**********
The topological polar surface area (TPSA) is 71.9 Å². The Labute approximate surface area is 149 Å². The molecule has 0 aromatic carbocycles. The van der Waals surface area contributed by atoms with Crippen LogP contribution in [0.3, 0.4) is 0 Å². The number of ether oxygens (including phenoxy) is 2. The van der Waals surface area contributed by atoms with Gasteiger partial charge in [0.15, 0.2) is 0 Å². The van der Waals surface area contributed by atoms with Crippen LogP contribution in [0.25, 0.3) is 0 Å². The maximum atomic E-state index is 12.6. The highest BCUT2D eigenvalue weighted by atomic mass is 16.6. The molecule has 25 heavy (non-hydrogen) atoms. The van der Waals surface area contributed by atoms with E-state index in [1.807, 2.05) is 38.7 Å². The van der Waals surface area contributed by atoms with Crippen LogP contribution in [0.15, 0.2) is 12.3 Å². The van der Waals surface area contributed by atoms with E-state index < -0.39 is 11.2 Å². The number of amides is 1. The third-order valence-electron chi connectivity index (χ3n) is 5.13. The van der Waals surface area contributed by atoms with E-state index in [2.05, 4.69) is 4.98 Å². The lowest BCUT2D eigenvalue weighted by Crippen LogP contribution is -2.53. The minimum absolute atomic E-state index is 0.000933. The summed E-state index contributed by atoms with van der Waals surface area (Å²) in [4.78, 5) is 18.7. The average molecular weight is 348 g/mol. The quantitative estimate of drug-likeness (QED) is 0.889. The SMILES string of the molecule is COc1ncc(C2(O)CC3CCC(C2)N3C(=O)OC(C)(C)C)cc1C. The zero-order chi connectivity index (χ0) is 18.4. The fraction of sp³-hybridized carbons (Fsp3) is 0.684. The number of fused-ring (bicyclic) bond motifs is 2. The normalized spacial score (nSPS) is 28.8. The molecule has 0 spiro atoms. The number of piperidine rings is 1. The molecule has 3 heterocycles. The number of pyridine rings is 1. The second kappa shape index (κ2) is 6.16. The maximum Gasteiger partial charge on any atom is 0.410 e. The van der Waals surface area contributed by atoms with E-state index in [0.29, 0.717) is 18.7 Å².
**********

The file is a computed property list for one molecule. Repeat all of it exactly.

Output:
The topological polar surface area (TPSA) is 71.9 Å². The Labute approximate surface area is 149 Å². The molecule has 0 aromatic carbocycles. The van der Waals surface area contributed by atoms with Crippen LogP contribution in [0.3, 0.4) is 0 Å². The number of ether oxygens (including phenoxy) is 2. The van der Waals surface area contributed by atoms with Gasteiger partial charge in [0.15, 0.2) is 0 Å². The van der Waals surface area contributed by atoms with Crippen LogP contribution in [0.25, 0.3) is 0 Å². The maximum atomic E-state index is 12.6. The highest BCUT2D eigenvalue weighted by atomic mass is 16.6. The molecule has 25 heavy (non-hydrogen) atoms. The van der Waals surface area contributed by atoms with E-state index in [1.807, 2.05) is 38.7 Å². The van der Waals surface area contributed by atoms with Crippen LogP contribution in [0.15, 0.2) is 12.3 Å². The van der Waals surface area contributed by atoms with E-state index < -0.39 is 11.2 Å². The number of amides is 1. The third-order valence-electron chi connectivity index (χ3n) is 5.13. The van der Waals surface area contributed by atoms with E-state index in [2.05, 4.69) is 4.98 Å². The lowest BCUT2D eigenvalue weighted by Crippen LogP contribution is -2.53. The minimum absolute atomic E-state index is 0.000933. The summed E-state index contributed by atoms with van der Waals surface area (Å²) in [4.78, 5) is 18.7. The average molecular weight is 348 g/mol. The quantitative estimate of drug-likeness (QED) is 0.889. The SMILES string of the molecule is COc1ncc(C2(O)CC3CCC(C2)N3C(=O)OC(C)(C)C)cc1C. The zero-order chi connectivity index (χ0) is 18.4. The fraction of sp³-hybridized carbons (Fsp3) is 0.684. The number of fused-ring (bicyclic) bond motifs is 2. The normalized spacial score (nSPS) is 28.8. The molecule has 0 spiro atoms. The number of piperidine rings is 1. The molecule has 3 heterocycles. The number of pyridine rings is 1. The second kappa shape index (κ2) is 6.16. The maximum Gasteiger partial charge on any atom is 0.410 e. The van der Waals surface area contributed by atoms with E-state index in [0.29, 0.717) is 18.7 Å².